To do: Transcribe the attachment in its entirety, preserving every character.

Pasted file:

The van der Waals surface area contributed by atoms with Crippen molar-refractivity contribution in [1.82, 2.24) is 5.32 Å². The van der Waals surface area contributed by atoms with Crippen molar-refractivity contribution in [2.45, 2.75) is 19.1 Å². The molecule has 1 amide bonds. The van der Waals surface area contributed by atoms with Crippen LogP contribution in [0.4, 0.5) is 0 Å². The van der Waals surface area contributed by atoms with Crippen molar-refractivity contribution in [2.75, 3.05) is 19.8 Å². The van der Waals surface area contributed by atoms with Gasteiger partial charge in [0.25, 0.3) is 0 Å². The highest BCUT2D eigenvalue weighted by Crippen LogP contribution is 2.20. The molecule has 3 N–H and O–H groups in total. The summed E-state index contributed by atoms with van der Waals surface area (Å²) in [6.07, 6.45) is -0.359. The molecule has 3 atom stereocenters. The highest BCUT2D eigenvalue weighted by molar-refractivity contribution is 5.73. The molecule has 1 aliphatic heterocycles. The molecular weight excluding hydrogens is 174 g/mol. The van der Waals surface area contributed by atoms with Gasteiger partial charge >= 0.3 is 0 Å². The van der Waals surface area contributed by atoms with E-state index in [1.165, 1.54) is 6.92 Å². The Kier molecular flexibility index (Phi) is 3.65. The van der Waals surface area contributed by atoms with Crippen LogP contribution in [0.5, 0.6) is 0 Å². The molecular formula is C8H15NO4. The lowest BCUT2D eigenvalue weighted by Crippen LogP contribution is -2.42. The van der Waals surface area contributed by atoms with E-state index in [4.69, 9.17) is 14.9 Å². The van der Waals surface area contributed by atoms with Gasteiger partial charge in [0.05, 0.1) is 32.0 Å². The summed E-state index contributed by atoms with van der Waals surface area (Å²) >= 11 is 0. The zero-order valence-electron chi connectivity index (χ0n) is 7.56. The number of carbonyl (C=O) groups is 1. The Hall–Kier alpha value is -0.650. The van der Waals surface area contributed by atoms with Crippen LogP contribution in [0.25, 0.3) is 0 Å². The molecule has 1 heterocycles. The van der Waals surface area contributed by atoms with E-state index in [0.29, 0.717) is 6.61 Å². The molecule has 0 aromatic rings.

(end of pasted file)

The van der Waals surface area contributed by atoms with Crippen molar-refractivity contribution in [1.82, 2.24) is 5.32 Å². The van der Waals surface area contributed by atoms with Crippen molar-refractivity contribution in [2.45, 2.75) is 19.1 Å². The molecule has 1 amide bonds. The van der Waals surface area contributed by atoms with Crippen LogP contribution in [0.4, 0.5) is 0 Å². The van der Waals surface area contributed by atoms with Crippen molar-refractivity contribution in [2.75, 3.05) is 19.8 Å². The van der Waals surface area contributed by atoms with Gasteiger partial charge in [0.25, 0.3) is 0 Å². The highest BCUT2D eigenvalue weighted by Crippen LogP contribution is 2.20. The molecule has 3 N–H and O–H groups in total. The summed E-state index contributed by atoms with van der Waals surface area (Å²) in [6.07, 6.45) is -0.359. The molecule has 3 atom stereocenters. The highest BCUT2D eigenvalue weighted by molar-refractivity contribution is 5.73. The molecule has 1 aliphatic heterocycles. The molecular weight excluding hydrogens is 174 g/mol. The van der Waals surface area contributed by atoms with Gasteiger partial charge >= 0.3 is 0 Å². The van der Waals surface area contributed by atoms with E-state index in [1.165, 1.54) is 6.92 Å². The Kier molecular flexibility index (Phi) is 3.65. The van der Waals surface area contributed by atoms with Crippen LogP contribution in [0.5, 0.6) is 0 Å². The molecular formula is C8H15NO4. The lowest BCUT2D eigenvalue weighted by Crippen LogP contribution is -2.42. The van der Waals surface area contributed by atoms with E-state index in [4.69, 9.17) is 14.9 Å². The van der Waals surface area contributed by atoms with Gasteiger partial charge in [0.05, 0.1) is 32.0 Å². The summed E-state index contributed by atoms with van der Waals surface area (Å²) >= 11 is 0. The zero-order valence-electron chi connectivity index (χ0n) is 7.56. The number of carbonyl (C=O) groups is 1. The Hall–Kier alpha value is -0.650. The van der Waals surface area contributed by atoms with Crippen LogP contribution in [0.25, 0.3) is 0 Å². The molecule has 1 heterocycles. The van der Waals surface area contributed by atoms with E-state index in [0.29, 0.717) is 6.61 Å². The molecule has 0 aromatic rings.